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Is the Japanese Distribution System Really Inefficient?

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  • Takatoshi Ito
  • Masayoshi Maruyama

Abstract

This paper investigates the efficiency of the Japanese distribution system, measured by the distribution margin. Most of the discussions on the Japanese distribution system have so far relied on institutional descriptions and anecdotal evidence, failing to substantiate the case. The present paper will show that the Japanese and U.S. distribution sectors are about the same in terms of value added and distribution margins. Therefore, it is not true that the distribution sector adds up unnecessary distribution costs or earns monopolistic operating profits. This paper will not address a question whether the distribution system is acting as a non-tariff barrier. Thus, even if the distribution sector in Japan is judged to be "efficient," it leaves open a possibility that the distribution system works as a barrier to potential new entrants from both home and foreign manufacturers.

Suggested Citation

  • Takatoshi Ito & Masayoshi Maruyama, 1990. "Is the Japanese Distribution System Really Inefficient?," NBER Working Papers 3306, National Bureau of Economic Research, Inc.
  • Handle: RePEc:nbr:nberwo:3306
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    References listed on IDEAS

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    1. Flath, David, 1989. "Vertical restraints in Japan," Japan and the World Economy, Elsevier, vol. 1(2), pages 187-203, March.
    2. Flath, David, 1990. "Why are there so many retail stores in Japan?," Japan and the World Economy, Elsevier, vol. 2(4), pages 365-386, December.
    3. Flath, David & Nariu, Tatsuhiko, 1989. "Returns policy in the Japanese marketing system," Journal of the Japanese and International Economies, Elsevier, vol. 3(1), pages 49-63, March.
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    Cited by:

    1. ANDREW R. Dick, 1993. "Japanese Antitrust: Reconciling Theory And Evidence," Contemporary Economic Policy, Western Economic Association International, vol. 11(2), pages 50-61, April.
    2. Kenn Ariga & Kenji Matsui, 2003. "Mismeasurement of the CPI," NBER Chapters,in: Structural Impediments to Growth in Japan, pages 89-154 National Bureau of Economic Research, Inc.
    3. David E. Weinstein, 1997. "Foreign Direct Investment and Keiretsu: Rethinking U.S. and Japanese Policy," NBER Chapters,in: The Effects of U.S. Trade Protection and Promotion Policies, pages 81-116 National Bureau of Economic Research, Inc.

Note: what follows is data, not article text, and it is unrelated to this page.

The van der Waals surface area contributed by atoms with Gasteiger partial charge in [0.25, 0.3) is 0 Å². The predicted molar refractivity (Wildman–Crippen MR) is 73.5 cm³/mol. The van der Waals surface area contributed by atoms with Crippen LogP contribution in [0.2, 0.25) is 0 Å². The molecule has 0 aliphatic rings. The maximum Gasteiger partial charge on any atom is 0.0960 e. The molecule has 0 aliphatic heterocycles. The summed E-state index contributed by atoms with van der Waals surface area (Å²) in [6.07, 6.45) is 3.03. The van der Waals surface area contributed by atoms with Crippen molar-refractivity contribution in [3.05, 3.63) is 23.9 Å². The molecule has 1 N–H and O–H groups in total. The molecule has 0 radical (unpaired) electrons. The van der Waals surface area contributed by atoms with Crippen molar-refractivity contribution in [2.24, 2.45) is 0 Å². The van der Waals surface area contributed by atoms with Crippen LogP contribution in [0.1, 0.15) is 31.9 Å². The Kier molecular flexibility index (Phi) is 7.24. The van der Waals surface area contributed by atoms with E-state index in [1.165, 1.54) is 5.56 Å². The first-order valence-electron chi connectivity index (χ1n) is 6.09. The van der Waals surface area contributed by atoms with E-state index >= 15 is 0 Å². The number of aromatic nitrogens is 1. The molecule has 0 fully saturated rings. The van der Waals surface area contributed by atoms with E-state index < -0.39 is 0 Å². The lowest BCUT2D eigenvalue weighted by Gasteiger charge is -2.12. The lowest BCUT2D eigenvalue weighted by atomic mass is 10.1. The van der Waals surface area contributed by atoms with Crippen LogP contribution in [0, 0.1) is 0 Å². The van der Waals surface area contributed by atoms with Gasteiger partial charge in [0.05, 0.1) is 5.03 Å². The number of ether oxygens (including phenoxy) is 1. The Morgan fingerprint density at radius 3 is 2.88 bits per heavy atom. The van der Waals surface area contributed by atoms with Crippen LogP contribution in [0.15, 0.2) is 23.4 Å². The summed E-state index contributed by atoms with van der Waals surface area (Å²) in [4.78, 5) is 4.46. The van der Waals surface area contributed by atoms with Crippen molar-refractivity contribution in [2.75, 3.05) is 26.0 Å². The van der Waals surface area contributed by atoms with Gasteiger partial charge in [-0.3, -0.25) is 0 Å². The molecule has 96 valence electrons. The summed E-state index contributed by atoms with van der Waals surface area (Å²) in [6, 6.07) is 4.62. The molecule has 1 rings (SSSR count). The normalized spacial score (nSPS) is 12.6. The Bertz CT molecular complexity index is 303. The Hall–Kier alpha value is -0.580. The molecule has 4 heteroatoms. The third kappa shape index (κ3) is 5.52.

4. Motoshige Itoh, 2000. "Competition in the Japanese Distribution Market and Market Access from Abroad," NBER Chapters,in: Deregulation and Interdependence in the Asia-Pacific Region, NBER-EASE Volume 8, pages 139-156 National Bureau of Economic Research, Inc.
    5. René Hertog & Jeroen Potjes & A. Thurik, 1994. "Retail profit margins in Japan and Germany," Review of World Economics (Weltwirtschaftliches Archiv), Springer;Institut für Weltwirtschaft (Kiel Institute for the World Economy), vol. 130(2), pages 375-390, June.
    6. Ozawa, Terutomo, 2001. "The "hidden" side of the "flying-geese" catch-up model: Japan's dirigiste institutional setup and a deepening financial morass," Journal of Asian Economics, Elsevier, vol. 12(4), pages 471-491.
    7. Peter Hooper & Elizabeth Vranlovich, 1995. "International comparisons of the levels of unit labor costs in manufacturing," International Finance Discussion Papers 527, Board of Governors of the Federal Reserve System (U.S.).
    8. Knetter, Michael M., 1997. "Why are retail prices in Japan so high? Evidence from German export prices," International Journal of Industrial Organization, Elsevier, vol. 15(5), pages 549-572, August.
    9. Noland, Marcus, 1995. "Why are prices in Japan so high?," Japan and the World Economy, Elsevier, vol. 7(3), pages 255-261, September.
    10. Hyberg, Bengt & Uri, Noel D. & Oliveira, Valencia, 1996. "The quality characteristics of Japanese soybean imports," Japan and the World Economy, Elsevier, vol. 8(1), pages 81-98, March.
    11. David Flath, 2003. "Regulation, Distribution Efficiency, and Retail Density," NBER Working Papers 9450, National Bureau of Economic Research, Inc.
    12. Marcus Noland, 1993. "Protectionism in Japan," Open Economies Review, Springer, vol. 4(1), pages 67-81, March.

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